The Vampire Lestat by Anne Rice

(Cover picture courtesy of this site I cannot translate.)

Lestat.  The vampire hero of Anne Rice’s enthralling novel is a creature of the darkest and richest imagination.  Once an aristocrat in the heady days of pre-revolutionary France, now a rock star in the demonic, shimmering 1980s, he rushes through the centuries in search of others like him, seeking answers to the mystery of his eternal, terrifying existence.  His is a mesmerizing story—passionate, complex, and thrilling.

If you don’t like slow plots or are in any way sensitive to gore or explicit sex scenes, this book is not for you.  But if you can appreciate a slow but compelling narrative filled with fascinating characters, you will appreciate The Vampire Lestat.

The Vampire Lestat is the second book in the Vampire Chronicles, but you don’t have to read Interview with the Vampire to understand it.  Anne Rice lets her book stand on its own, but it is interesting to see first Louis’, then Lestat’s different perspectives.  Whereas Louis found his vampirism to be a curse, Lestat chose to embrace it, delighting in his newfound power.

I think a big part of why the Vampire Chronicles are so popular is the fact that Anne Rice has created truly memorable characters.  If I’m honest with myself, Lestat remains in my mind along with other great characters like Thu, Harry Potter, Katsa and Hamnet.  What keeps people coming back for more is her characters, not her slow moving plot or her sensual descriptions, as some reviewers claim.  Lestat is not always sympathetic, but he is appealing enough to command your attention.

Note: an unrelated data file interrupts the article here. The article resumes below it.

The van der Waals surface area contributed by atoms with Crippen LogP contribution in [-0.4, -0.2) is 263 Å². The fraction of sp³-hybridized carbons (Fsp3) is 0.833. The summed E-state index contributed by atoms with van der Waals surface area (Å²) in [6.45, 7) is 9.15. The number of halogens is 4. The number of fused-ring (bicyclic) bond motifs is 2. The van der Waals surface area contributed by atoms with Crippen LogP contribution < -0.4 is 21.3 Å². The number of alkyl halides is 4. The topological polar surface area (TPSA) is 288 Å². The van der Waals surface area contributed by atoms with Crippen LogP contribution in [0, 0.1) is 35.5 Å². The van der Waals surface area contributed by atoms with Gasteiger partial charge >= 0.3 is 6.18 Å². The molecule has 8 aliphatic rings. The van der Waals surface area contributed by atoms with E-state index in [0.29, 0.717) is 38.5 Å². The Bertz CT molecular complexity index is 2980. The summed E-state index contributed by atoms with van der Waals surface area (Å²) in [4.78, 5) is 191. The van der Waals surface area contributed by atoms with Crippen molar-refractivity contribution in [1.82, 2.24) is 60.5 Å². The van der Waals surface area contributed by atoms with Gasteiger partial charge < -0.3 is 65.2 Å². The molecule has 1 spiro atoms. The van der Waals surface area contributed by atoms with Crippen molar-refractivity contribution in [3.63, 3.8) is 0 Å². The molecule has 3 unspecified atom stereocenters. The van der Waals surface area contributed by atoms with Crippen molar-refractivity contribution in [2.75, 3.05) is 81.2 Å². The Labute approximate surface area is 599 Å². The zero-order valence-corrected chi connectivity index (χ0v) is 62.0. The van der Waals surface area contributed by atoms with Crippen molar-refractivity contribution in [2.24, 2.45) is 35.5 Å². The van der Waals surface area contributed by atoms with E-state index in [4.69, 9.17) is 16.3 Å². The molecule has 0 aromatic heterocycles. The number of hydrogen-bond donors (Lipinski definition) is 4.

I can honestly say that once you start reading The Vampire Lestat, you won’t be able to put it down.  When I first read it, I stayed up until four in the morning to finish it—although that was partly because the alternative was going to sleep on a concrete floor with nothing but a thin sleeping bag.  Still, it is a great book and you’ll have to forgive me for being cliché and describing it as “hypnotic”, because there is no other word for it.

I give this book 4/5 stars.

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